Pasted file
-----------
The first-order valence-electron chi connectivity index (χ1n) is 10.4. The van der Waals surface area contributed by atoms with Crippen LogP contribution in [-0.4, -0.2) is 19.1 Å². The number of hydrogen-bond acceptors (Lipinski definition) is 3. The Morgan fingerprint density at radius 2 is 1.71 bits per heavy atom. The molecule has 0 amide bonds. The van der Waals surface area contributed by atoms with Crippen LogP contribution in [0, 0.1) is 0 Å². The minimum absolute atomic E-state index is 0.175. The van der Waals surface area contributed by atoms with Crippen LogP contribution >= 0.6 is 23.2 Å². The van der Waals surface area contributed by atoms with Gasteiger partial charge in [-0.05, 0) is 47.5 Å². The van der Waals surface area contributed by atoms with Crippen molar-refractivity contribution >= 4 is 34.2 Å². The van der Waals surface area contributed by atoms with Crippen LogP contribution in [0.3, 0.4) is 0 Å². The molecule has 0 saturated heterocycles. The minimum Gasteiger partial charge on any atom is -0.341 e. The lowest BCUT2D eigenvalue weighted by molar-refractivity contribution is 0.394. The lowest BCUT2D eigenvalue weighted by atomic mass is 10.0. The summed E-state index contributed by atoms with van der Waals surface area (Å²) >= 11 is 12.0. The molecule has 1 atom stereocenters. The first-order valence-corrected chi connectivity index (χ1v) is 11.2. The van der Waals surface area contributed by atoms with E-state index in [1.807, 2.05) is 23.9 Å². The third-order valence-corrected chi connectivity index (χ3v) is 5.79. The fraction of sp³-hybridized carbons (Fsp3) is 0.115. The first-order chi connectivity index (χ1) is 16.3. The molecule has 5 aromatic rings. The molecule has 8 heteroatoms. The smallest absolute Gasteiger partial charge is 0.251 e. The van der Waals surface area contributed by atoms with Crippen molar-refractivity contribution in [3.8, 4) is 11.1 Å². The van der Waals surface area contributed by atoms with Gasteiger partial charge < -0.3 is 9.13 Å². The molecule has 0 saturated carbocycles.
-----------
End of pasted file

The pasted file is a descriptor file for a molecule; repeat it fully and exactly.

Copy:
The first-order valence-electron chi connectivity index (χ1n) is 10.4. The van der Waals surface area contributed by atoms with Crippen LogP contribution in [-0.4, -0.2) is 19.1 Å². The number of hydrogen-bond acceptors (Lipinski definition) is 3. The Morgan fingerprint density at radius 2 is 1.71 bits per heavy atom. The molecule has 0 amide bonds. The van der Waals surface area contributed by atoms with Crippen LogP contribution in [0, 0.1) is 0 Å². The minimum absolute atomic E-state index is 0.175. The van der Waals surface area contributed by atoms with Crippen LogP contribution >= 0.6 is 23.2 Å². The van der Waals surface area contributed by atoms with Gasteiger partial charge in [-0.05, 0) is 47.5 Å². The van der Waals surface area contributed by atoms with Crippen molar-refractivity contribution >= 4 is 34.2 Å². The van der Waals surface area contributed by atoms with Crippen LogP contribution in [0.3, 0.4) is 0 Å². The molecule has 0 saturated heterocycles. The minimum Gasteiger partial charge on any atom is -0.341 e. The lowest BCUT2D eigenvalue weighted by molar-refractivity contribution is 0.394. The lowest BCUT2D eigenvalue weighted by atomic mass is 10.0. The summed E-state index contributed by atoms with van der Waals surface area (Å²) >= 11 is 12.0. The molecule has 1 atom stereocenters. The first-order valence-corrected chi connectivity index (χ1v) is 11.2. The van der Waals surface area contributed by atoms with E-state index in [1.807, 2.05) is 23.9 Å². The third-order valence-corrected chi connectivity index (χ3v) is 5.79. The fraction of sp³-hybridized carbons (Fsp3) is 0.115. The first-order chi connectivity index (χ1) is 16.3. The molecule has 5 aromatic rings. The molecule has 8 heteroatoms. The smallest absolute Gasteiger partial charge is 0.251 e. The van der Waals surface area contributed by atoms with Crippen molar-refractivity contribution in [3.8, 4) is 11.1 Å². The van der Waals surface area contributed by atoms with Gasteiger partial charge < -0.3 is 9.13 Å². The molecule has 0 saturated carbocycles.